Emerald ash borer found in Faribault County for the first time

Emerald ash borer larvae taken from black ash logs Tuesday January 07, 2014 in St. Paul, Minnesota. (Photo By Jerry Holt/Star Tribune via Getty Images)

Emerald ash borer (EAB) has been confirmed in Faribault County, Minnesota, for the first time. 

The Minnesota Department of Agriculture (MDA) on Wednesday said while it was conducting a visual survey, MDA staff discovered an infestation of the invasive pest at a rest area off Interstate 90 near the City of Blue Earth.

Staff collected larvae and sent them in for confirmation. The larvae were confirmed to be EAB. 

EAB was first discovered in Minnesota in 2009 and has now been confirmed in 40 Minnesota counties. 

Because this is the first time EAB has been identified in Faribault County, the MDA is enacting an emergency quarantine of the county, which limits the movement of firewood and ash material out of the area. The MDA issues quarantines for all areas known to have EAB to reduce the risk of further spreading the tree-killing insect.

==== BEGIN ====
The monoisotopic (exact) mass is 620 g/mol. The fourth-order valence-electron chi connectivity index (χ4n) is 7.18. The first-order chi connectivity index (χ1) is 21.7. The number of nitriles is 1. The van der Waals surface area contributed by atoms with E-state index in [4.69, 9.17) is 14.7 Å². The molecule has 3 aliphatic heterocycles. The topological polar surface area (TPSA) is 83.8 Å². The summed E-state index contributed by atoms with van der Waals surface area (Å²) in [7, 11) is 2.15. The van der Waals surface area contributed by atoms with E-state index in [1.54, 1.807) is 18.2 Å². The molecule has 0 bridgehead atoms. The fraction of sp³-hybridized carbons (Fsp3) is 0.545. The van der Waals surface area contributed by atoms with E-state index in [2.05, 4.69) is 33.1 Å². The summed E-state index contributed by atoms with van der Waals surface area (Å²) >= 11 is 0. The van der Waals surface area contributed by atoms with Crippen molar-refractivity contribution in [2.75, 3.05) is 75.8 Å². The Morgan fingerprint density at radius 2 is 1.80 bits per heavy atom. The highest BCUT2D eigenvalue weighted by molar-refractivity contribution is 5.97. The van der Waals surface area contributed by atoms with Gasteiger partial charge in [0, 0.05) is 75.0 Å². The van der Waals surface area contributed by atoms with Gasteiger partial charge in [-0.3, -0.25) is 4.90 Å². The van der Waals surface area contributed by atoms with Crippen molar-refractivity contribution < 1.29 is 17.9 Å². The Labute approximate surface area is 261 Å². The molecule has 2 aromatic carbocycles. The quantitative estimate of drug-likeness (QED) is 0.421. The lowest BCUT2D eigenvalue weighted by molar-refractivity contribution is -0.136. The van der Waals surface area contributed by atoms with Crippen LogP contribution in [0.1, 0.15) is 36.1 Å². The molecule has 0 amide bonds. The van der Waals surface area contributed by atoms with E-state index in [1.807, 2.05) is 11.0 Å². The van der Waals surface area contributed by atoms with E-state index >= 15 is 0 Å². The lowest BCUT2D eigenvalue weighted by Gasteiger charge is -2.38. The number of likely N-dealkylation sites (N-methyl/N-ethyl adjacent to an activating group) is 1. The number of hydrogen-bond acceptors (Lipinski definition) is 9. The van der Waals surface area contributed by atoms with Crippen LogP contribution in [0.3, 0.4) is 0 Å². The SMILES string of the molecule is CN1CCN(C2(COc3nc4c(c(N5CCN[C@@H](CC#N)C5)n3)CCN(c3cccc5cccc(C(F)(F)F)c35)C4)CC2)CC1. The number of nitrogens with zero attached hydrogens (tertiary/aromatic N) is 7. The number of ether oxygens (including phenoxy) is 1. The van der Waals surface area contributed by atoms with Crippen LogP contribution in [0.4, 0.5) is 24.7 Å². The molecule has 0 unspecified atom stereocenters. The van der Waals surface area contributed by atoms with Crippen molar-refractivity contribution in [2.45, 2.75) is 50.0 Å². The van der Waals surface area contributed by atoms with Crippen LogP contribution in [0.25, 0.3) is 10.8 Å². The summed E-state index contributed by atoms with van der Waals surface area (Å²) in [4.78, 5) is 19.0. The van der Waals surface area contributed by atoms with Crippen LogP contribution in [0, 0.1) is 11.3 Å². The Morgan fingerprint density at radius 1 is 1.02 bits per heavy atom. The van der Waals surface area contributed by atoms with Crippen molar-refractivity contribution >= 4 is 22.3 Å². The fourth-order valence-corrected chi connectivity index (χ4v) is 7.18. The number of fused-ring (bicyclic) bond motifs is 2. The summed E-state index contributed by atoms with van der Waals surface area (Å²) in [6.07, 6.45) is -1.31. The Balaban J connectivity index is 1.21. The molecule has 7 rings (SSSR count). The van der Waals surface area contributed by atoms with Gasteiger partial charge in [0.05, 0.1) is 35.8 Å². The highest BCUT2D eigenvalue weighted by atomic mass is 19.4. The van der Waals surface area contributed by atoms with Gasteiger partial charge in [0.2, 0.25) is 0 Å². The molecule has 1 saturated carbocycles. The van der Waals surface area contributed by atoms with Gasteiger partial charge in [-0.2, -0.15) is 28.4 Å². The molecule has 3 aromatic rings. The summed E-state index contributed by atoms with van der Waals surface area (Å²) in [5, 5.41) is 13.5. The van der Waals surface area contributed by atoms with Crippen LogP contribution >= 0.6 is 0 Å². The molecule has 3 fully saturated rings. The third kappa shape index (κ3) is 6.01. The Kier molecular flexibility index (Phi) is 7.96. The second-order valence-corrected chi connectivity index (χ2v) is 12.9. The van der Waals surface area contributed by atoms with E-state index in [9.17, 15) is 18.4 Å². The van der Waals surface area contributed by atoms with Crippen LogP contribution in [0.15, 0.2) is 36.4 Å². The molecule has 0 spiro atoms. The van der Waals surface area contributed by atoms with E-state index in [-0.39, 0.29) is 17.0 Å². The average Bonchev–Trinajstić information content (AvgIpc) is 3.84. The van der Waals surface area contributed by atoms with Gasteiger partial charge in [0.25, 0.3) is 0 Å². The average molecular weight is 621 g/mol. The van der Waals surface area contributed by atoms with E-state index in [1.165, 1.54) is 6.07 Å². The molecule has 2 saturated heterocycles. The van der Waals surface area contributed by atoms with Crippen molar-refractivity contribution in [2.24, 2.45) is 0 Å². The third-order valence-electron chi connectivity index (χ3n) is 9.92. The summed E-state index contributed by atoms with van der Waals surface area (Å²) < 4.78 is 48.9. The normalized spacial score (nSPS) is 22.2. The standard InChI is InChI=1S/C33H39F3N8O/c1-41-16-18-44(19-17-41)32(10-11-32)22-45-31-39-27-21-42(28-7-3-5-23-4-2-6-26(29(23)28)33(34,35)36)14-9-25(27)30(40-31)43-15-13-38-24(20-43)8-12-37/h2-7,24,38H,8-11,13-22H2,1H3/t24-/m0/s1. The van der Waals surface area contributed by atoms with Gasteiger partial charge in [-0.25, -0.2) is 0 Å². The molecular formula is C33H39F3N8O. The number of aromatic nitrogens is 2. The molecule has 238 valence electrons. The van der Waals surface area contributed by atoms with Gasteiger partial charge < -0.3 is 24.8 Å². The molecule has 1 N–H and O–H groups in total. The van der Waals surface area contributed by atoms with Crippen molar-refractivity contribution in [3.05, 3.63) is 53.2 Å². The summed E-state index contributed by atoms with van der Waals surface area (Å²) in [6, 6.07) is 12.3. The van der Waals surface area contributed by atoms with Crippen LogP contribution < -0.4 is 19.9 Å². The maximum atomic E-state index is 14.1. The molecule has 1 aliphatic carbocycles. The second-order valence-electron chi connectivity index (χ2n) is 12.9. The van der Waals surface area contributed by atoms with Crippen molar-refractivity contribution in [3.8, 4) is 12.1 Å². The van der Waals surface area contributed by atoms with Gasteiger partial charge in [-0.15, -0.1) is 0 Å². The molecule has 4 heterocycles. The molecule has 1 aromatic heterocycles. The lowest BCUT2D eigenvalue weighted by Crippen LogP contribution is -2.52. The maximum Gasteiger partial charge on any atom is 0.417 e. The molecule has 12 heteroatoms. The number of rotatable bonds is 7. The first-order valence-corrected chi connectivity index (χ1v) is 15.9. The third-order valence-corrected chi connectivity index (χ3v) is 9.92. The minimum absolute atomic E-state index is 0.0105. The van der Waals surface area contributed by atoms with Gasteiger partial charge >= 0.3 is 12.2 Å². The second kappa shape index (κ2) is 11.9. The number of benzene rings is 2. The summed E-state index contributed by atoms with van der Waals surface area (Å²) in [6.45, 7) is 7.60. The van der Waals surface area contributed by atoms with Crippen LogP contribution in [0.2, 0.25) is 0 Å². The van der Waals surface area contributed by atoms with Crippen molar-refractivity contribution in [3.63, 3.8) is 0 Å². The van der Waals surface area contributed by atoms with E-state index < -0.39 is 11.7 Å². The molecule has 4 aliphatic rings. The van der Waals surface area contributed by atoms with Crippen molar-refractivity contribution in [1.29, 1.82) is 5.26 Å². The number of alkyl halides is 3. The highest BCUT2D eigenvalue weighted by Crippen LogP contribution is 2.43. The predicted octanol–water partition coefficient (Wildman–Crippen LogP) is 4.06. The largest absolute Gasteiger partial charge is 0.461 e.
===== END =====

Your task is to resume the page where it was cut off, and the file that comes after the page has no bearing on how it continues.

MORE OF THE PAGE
A virtual informational meeting is scheduled for Faribault County residents and tree care professionals. It's scheduled for 10-11 a.m. on Thursday, April 13. You can register for the meeting here

What is emerald ash borer?

EAB larvae kill ash trees by tunneling under the bark and feeding on the part of the tree that moves nutrients up and down the tree's trunk. Due to this, the trees show several signs of infestation. Among them:

  • Woodpecker holes may indicate the presence of EAB because woodpeckers like to eat EAB larvae
  • Splitting tree bark could also be a sign of EAB because EAB tunneling can cause the bark to split